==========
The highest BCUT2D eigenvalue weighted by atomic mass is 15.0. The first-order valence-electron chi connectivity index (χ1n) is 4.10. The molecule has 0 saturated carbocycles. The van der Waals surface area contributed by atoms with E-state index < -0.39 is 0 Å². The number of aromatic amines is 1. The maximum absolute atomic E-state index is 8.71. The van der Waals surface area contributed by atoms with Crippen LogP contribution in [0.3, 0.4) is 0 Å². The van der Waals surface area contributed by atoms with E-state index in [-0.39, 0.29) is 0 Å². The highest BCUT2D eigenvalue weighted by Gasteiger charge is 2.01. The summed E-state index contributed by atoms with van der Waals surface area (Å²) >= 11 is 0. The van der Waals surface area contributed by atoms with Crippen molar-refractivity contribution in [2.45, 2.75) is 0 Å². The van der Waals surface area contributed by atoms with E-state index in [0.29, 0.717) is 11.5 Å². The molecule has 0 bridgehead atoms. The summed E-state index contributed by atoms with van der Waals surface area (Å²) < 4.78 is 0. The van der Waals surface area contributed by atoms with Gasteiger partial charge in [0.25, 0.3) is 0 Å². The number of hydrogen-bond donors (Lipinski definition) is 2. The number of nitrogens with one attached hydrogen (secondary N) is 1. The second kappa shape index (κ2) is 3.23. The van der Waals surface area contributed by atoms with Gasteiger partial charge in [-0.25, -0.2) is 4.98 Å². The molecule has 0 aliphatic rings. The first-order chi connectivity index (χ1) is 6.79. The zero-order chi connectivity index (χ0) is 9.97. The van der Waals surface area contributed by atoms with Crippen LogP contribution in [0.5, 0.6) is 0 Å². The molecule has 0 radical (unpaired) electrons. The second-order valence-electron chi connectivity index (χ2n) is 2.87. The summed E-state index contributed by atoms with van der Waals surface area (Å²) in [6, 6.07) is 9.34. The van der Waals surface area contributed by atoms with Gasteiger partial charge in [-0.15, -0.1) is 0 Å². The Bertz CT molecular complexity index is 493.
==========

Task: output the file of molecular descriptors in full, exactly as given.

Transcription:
The highest BCUT2D eigenvalue weighted by atomic mass is 15.0. The first-order valence-electron chi connectivity index (χ1n) is 4.10. The molecule has 0 saturated carbocycles. The van der Waals surface area contributed by atoms with E-state index < -0.39 is 0 Å². The number of aromatic amines is 1. The maximum absolute atomic E-state index is 8.71. The van der Waals surface area contributed by atoms with Crippen LogP contribution in [0.3, 0.4) is 0 Å². The van der Waals surface area contributed by atoms with E-state index in [-0.39, 0.29) is 0 Å². The highest BCUT2D eigenvalue weighted by Gasteiger charge is 2.01. The summed E-state index contributed by atoms with van der Waals surface area (Å²) >= 11 is 0. The van der Waals surface area contributed by atoms with Crippen molar-refractivity contribution in [2.45, 2.75) is 0 Å². The van der Waals surface area contributed by atoms with E-state index in [0.29, 0.717) is 11.5 Å². The molecule has 0 bridgehead atoms. The summed E-state index contributed by atoms with van der Waals surface area (Å²) < 4.78 is 0. The van der Waals surface area contributed by atoms with Gasteiger partial charge in [0.25, 0.3) is 0 Å². The number of hydrogen-bond donors (Lipinski definition) is 2. The number of nitrogens with one attached hydrogen (secondary N) is 1. The second kappa shape index (κ2) is 3.23. The van der Waals surface area contributed by atoms with Gasteiger partial charge in [-0.25, -0.2) is 4.98 Å². The molecule has 0 aliphatic rings. The first-order chi connectivity index (χ1) is 6.79. The zero-order chi connectivity index (χ0) is 9.97. The van der Waals surface area contributed by atoms with Crippen LogP contribution in [0.5, 0.6) is 0 Å². The molecule has 0 radical (unpaired) electrons. The second-order valence-electron chi connectivity index (χ2n) is 2.87. The summed E-state index contributed by atoms with van der Waals surface area (Å²) in [6, 6.07) is 9.34. The van der Waals surface area contributed by atoms with Gasteiger partial charge in [-0.15, -0.1) is 0 Å². The Bertz CT molecular complexity index is 493.